State laws may also govern when a spill must be reported and may be considerably more restrictive than federal law. Find out your state’s requirements and incorporate them into your contingencies plans for the storage area, mix location, and transportation. The state agency that typically is responsible for spill reporting and response is the environmental agency for the state. If your state does not have regulations related to spill reporting, use the guidelines below.
The local fire department should be notified when a spill occurs if there is a chance of a fire occurring. The poison control center can advise you on what to do to avoid any type of poisoning from the spilled material.
Rule of thumb: Report a spill if there is any potential for harm to human health or the environment from the spill, or if the spill occurs in an area frequented by the public. The spill is not reportable when it does not result in pesticide lost to the environment, and there is no threat to air, soil, or water, such as when it occurs on a concrete floor, or in an enclosed area, and is removed by proper spill clean-up procedures.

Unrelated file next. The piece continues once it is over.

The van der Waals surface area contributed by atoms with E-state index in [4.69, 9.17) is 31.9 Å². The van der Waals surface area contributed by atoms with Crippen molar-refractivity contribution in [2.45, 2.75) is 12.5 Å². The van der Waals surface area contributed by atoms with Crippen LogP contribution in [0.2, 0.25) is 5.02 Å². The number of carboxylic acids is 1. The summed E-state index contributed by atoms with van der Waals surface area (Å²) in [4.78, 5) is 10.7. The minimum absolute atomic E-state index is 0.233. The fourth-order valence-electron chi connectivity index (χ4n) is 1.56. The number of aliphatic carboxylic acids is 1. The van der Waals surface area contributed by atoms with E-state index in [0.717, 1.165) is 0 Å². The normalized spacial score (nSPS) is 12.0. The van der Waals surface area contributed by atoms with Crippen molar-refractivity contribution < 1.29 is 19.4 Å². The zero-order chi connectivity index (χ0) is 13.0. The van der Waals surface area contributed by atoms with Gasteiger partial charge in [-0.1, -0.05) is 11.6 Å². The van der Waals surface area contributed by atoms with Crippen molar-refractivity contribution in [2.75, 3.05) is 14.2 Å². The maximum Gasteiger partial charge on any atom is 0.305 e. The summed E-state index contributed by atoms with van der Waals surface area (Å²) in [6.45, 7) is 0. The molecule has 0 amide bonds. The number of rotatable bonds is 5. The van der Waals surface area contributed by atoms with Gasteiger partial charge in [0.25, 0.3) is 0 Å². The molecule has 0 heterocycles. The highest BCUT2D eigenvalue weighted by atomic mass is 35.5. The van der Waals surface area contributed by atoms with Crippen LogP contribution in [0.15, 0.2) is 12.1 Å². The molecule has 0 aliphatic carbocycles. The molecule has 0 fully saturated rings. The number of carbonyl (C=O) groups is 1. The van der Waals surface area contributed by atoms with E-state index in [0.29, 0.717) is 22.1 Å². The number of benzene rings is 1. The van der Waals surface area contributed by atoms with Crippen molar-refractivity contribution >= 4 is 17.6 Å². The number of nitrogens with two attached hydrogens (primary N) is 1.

Report the location of the incident and any contamination or injuries as well as any threat of fire or water contamination.
Spill response requires regular education and training of personnel in prevention, control, and cleanup procedures.
Education can effectively reduce the risk of a pesticide spill and the harm it may cause.
- Frederick M. Fishel. Pesticide Emergencies: Fires and Spills. PI258, one of a series of the Agronomy Department, UF/IFAS Extension. December 2015.
- Emergency Response Guidebook. 2016. US Department of Transportation Pipeline and Hazardous Materials Safety Administration.
- Pesticide Spills – Prevention and Cleanup. Pesticide Environmental Stewardship.
- Frederick M. Fishel. Pesticide Spill Kits. PI159, one of a series of the Agronomy Department, UF/IFAS Extension. November 2016.
- Armed Forces Pest Management Board TECHNICAL GUIDE NO. 15 – PESTICIDE SPILL PREVENTION
AND MANAGEMENT. August 2009.